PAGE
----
AI and the human experience: A balance of scale and skill has been saved
AI and the human experience: A balance of scale and skill
The challenges and opportunities from advancing technologies
Alan Schulman discusses the importance of blending digital utility at scale with human centered design and narrative skill.
- Developing great digital experiences
- Advancements from artificial intelligence and machine learning
- Creating the right balance between scale and skill
- Get in touch
- Related topics
Developing great digital experiences
Marketers know that strong narrative content can be an essential part of delivering great digital experiences—as fundamental as hooking a customer with an inspiring advertising story. But in an age when human interaction with digital devices has become like a sixth sense, more than ever before, marketers should consider developing experiences that balance both digital utility at scale with human-centered design and narrative skill.
It’s easy to imagine the potential of what artificial intelligence (AI) and machine learning applied to content can generate at scale, especially in an always-on world when today’s global marketers often need to produce more content with less budget. But the real potential for AI and machine learning may be the multiplier effect that can occur when you combine the efficiencies it delivers in content authoring and production with the time savings it returns to allow the human craft skills of content ideation and creation to focus on what they do best—intrigue, involve, and ultimately persuade customers to act.
Advancements from artificial intelligence and machine learning
New research has revealed how recent advances in artificial intelligence and machine learning are now capable of delivering both greater insights, automated narratives, and greater efficiencies in digital production and delivery. In Deloitte’s latest CMO Survey report, a majority of respondents anticipate using AI for some level of content personalization (56 percent), and predictive analytics for customer insights (56 percent) over the next three years. Meanwhile, significant percentages of respondents foresee applying AI to customer segmentation (40 percent), programmatic advertising and media buying (38 percent), and improving marketing ROI by optimizing marketing content and timing (33 percent).
As AI accelerates, it can help significantly scale the long tail of digital content production—making customization, adaptation, and multiple language versioning much more efficient for marketers and their agencies. But what may be even more exciting to ponder are the more salient and near real-time insights that predictive AI can provide skilled content creators to help guide what content will be most relevant. New entrants such as the AI firm Persado use natural language generation that learns in parallel with client marketing campaigns in near real-time to determine which messages perform best—adding efficiency through AI and boosting effectiveness on the content side. Streaming media services such as Spotify are already leveraging machine learning to tailor playlists down to titles, artists, and musical styles to provide real personalization to add value to subscriptions and enhance the human listening experience.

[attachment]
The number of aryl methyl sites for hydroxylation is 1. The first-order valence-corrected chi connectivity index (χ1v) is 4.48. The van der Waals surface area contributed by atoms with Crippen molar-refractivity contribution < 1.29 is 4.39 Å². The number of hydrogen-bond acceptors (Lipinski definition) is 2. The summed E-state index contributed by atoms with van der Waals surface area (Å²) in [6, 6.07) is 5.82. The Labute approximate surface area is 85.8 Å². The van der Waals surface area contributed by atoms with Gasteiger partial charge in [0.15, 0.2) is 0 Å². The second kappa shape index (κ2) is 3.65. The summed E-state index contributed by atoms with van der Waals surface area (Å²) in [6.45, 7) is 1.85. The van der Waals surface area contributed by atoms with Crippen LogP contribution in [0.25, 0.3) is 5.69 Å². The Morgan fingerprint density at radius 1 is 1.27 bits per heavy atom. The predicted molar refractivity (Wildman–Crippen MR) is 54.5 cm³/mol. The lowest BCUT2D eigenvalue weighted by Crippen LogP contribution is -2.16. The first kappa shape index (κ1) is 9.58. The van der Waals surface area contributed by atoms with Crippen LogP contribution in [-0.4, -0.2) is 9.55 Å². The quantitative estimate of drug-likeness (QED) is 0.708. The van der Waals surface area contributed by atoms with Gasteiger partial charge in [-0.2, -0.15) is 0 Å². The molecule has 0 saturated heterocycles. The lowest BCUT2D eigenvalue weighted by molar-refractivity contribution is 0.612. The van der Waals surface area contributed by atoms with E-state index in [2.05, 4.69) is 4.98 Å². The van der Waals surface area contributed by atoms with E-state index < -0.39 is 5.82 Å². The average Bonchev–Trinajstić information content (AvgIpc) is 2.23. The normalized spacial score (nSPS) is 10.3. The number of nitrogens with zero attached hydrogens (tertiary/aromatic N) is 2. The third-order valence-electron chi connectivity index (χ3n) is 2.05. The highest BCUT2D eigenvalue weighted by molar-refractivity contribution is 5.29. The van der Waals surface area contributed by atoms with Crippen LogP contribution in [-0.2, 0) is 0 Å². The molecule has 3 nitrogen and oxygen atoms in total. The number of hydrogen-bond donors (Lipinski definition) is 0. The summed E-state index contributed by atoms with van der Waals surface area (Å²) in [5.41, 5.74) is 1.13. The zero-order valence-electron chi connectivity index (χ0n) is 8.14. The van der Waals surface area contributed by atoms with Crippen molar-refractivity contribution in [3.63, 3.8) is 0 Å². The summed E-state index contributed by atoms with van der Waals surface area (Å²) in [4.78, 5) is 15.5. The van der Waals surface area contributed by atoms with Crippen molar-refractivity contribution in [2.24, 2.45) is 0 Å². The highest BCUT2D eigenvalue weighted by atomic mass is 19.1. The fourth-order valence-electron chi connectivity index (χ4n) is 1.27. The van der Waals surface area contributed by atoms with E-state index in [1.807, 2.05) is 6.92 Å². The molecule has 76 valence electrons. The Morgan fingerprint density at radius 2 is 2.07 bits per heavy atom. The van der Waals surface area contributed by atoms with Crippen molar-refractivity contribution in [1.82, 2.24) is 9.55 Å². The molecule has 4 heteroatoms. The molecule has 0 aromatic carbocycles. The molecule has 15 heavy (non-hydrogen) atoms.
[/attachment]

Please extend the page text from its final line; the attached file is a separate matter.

At Deloitte, we’re leveraging our own brand of predictive AI with an engine called Blab that analyzes thousands of online conversations and predicts those that will be trending from the next 24 to 72 hours out. By getting a view of where the cultural conversations are moving, our clients are able to better understand when there are conversations they can organically align to, which allows the skills of our content creators to create meaningful, relevant opportunities to join those discussions and amplify client brand purpose—even drive sales activations.
There’s clear momentum for AI and machine learning to have an impact beyond marketing in other dimensions such as new product and service development as well. In The CMO Survey, B2C product companies rank highest on the use of AI for everything from customer segmentation to autonomous objects. Innovations in AI and machine learning are also spanning the creative to production process through software that generates designs for consumer goods such as furniture, based on customers’ preferences for size, material, and overall feel.
But even as AI and machine learning technologies improve both efficiency and effectiveness, creating the right balance between digital transformation and human experience, between scale and skill, becomes key.
Balancing the human experience with artificial intelligence
Creating the right balance between scale and skill
After all, algorithms don’t feel, humans do. To date, what we have seen as attempts to automate brand’s way into the customer’s heart are missing the mark—such as a recent advertisement for an open job position generated by AI featuring awkward and incomplete sentences. By putting the efficiency of scale at the wheel of content creation, storytelling, and customer engagement, the best of intentions can likely unravel.
Despite broad adoption of AI and machine learning, these technologies aren’t quite suited to take over the entire content supply chain—particularly all levels of customer or employee engagement, for that matter. But leveraging AI to help the process of informing, testing, producing, implementing, and optimizing content, can lead to breakthroughs with very human results.
The challenge of creating content that intrigues and involves is still very much a human skill process. While the scale that predictive AI and machine learning enables holds enormous possibilities to make both the front and long tail of digital marketing more insightful and efficient. The good news is, if you find the right the balance between both digitization and the human experience, you don’t need to sacrifice skill for scale on your path to growth.